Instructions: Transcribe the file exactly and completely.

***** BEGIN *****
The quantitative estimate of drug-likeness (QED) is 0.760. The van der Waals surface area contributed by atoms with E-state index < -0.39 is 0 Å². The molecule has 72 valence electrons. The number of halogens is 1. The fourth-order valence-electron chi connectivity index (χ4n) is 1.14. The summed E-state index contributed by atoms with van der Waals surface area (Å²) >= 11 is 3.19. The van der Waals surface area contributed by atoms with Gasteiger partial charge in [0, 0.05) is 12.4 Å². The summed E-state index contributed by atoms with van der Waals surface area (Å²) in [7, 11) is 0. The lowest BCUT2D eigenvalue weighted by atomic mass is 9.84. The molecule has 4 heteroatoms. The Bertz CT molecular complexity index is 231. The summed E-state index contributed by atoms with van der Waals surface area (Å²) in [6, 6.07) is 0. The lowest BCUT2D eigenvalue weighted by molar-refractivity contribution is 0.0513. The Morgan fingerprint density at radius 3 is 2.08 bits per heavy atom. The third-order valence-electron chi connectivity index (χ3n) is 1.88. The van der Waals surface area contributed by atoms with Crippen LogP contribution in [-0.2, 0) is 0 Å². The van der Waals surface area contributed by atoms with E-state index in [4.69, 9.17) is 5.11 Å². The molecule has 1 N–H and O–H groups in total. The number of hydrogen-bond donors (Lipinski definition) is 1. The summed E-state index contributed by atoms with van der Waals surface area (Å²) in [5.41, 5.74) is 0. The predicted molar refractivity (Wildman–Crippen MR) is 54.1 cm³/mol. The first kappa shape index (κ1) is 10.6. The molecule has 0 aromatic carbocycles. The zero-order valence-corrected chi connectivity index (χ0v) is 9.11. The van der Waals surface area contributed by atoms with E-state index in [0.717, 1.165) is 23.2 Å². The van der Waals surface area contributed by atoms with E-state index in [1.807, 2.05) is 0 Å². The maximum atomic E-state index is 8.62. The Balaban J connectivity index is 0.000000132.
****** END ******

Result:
The quantitative estimate of drug-likeness (QED) is 0.760. The van der Waals surface area contributed by atoms with E-state index < -0.39 is 0 Å². The molecule has 72 valence electrons. The number of halogens is 1. The fourth-order valence-electron chi connectivity index (χ4n) is 1.14. The summed E-state index contributed by atoms with van der Waals surface area (Å²) >= 11 is 3.19. The van der Waals surface area contributed by atoms with Gasteiger partial charge in [0, 0.05) is 12.4 Å². The summed E-state index contributed by atoms with van der Waals surface area (Å²) in [7, 11) is 0. The lowest BCUT2D eigenvalue weighted by atomic mass is 9.84. The molecule has 4 heteroatoms. The Bertz CT molecular complexity index is 231. The summed E-state index contributed by atoms with van der Waals surface area (Å²) in [6, 6.07) is 0. The lowest BCUT2D eigenvalue weighted by molar-refractivity contribution is 0.0513. The Morgan fingerprint density at radius 3 is 2.08 bits per heavy atom. The third-order valence-electron chi connectivity index (χ3n) is 1.88. The van der Waals surface area contributed by atoms with Crippen LogP contribution in [-0.2, 0) is 0 Å². The van der Waals surface area contributed by atoms with E-state index in [4.69, 9.17) is 5.11 Å². The molecule has 1 N–H and O–H groups in total. The number of hydrogen-bond donors (Lipinski definition) is 1. The summed E-state index contributed by atoms with van der Waals surface area (Å²) in [5.41, 5.74) is 0. The predicted molar refractivity (Wildman–Crippen MR) is 54.1 cm³/mol. The first kappa shape index (κ1) is 10.6. The molecule has 0 aromatic carbocycles. The zero-order valence-corrected chi connectivity index (χ0v) is 9.11. The van der Waals surface area contributed by atoms with E-state index in [0.717, 1.165) is 23.2 Å². The van der Waals surface area contributed by atoms with E-state index in [1.807, 2.05) is 0 Å². The maximum atomic E-state index is 8.62. The Balaban J connectivity index is 0.000000132.